The history of account aggregation, the ability to access various account information on one secure Internet site, is short and indisputable.
Venhat Rangan developed the technology for account aggregation in 1998 and founded Yodlee Inc. in February 1999. By the following September the first version of account aggregation was successfully tested and Citigroup, in July 2000, became the first financial institution offering the new technology. Soon after the floodgates opened and account aggregation is now offered by a variety of banks, brokerage firms, credit card companies, portals and credit unions.
However, as simple and concise as account aggregation's history appears, and even though a growing number of credit unions now offer it to their members, the future of the service is unclear.
Today there are a million and a half registered users, says Jim Taschetta, chief marketing officer for the Redwood Shores, CA-based Yodlee. Fifty to 60 partners are deployed with 10-to-15 customers doing the bulk of the business, adding 5,000 to 10,000 users everyday into the network, and the growth rate is accelerating.
Taschetta estimates five million customers will use account aggregation by year's end and notes analysts project 24 million users by 2003. He also says such rapid growth far surpasses most other new technologies, such as online bill paying, a five-year-old system that languishes with from one-to-three million users.
Credit unions from coast-to-coast are introducing account aggregation. But, despite its continuing popularity, some say financial institutions need to take a long look before jumping into account aggregation. I don't see it as a big deal for them, says Ray Graber, senior analyst at TowerGroup in Needham, MA. Account aggregation will not make or break a financial institution. Large banks have to have it, but small credit unions should offer online banking first.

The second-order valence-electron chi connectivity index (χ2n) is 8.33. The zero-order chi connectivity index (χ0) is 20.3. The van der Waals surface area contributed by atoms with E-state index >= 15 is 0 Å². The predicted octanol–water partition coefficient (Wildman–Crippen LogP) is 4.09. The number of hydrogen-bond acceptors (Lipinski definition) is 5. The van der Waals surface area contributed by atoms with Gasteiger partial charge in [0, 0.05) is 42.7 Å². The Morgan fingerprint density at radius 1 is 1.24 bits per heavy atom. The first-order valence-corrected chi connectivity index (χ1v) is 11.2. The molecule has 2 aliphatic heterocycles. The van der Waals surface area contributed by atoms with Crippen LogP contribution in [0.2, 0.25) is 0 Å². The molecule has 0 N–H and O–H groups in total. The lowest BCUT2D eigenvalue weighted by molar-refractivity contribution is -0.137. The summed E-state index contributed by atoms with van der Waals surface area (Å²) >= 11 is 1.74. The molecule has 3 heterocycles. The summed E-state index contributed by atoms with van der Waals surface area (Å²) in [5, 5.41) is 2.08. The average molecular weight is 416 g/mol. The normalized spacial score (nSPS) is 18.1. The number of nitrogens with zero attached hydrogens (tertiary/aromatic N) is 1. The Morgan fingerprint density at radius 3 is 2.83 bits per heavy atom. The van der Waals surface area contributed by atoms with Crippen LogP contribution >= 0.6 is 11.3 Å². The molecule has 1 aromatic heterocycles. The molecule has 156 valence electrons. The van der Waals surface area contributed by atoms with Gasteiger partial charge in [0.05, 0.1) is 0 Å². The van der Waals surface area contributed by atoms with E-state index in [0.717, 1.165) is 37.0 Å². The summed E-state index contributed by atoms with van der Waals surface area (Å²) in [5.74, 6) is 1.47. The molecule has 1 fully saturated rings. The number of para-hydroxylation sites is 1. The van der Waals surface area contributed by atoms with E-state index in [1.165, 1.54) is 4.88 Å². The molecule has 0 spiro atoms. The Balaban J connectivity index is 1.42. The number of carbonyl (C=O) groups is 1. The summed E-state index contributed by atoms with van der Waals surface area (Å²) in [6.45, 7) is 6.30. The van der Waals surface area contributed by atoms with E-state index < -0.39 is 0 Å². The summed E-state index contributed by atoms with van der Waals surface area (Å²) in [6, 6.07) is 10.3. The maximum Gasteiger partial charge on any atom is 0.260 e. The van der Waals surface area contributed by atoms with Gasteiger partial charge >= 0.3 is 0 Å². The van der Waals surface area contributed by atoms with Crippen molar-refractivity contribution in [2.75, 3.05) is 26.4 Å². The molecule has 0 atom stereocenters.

Before a credit union offers account aggregation, Graber says they need at least $1 billion in assets. He also predicts the growth of account aggregation will slow, comparing its growth to the overall slow growth of Internet banking. Internet banking grew very slowly, Graber says. After four years, we project only 19 percent of all households do net banking; 9 percent of all households do bill payment.
Pointing out that the United States has 103 million households, he predicts about 1% of those now use account aggregation and that by 2004 that number may grow to only 4.5%.
Still, the push for account aggregation among credit unions seems to grow unabated with competitive concerns being one factor driving the enthusiasm.
At Callahan Partnership members began noticing their Web sites being hit in the middle of the night, says Simpson, and figured out aggregators were getting in; they were getting screen scraped.
The term screen scrapers applies to aggregators who pull the data of customers for account aggregation at other institutions. When financial institutions see their customers being screen scraped, they often become proactive.
It takes time for individuals to set up aggregation, for instance, entering all the necessary passwords, Simpson says. They're not going to want to do it again with another financial institution. So we decided we needed to do it first.
Entering the account aggregation arena through a consortium such as Callahan or CUTech allows credit unions to compete with financial institutions as large as Chase Manhattan, Merrill Lynch or the Vanguard Group.
With Yodlee, which claims control of 99% of the U.S. market, the cost of setting up account aggregation ranges from $400,000 to $1 million, including the initial licensing fee. To that charge add a $10- to-$12 annual fee for each user with initial contracts running an average of two-to-three years, though Yodlee's Taschetta says some contracts are now being rewritten for longer terms.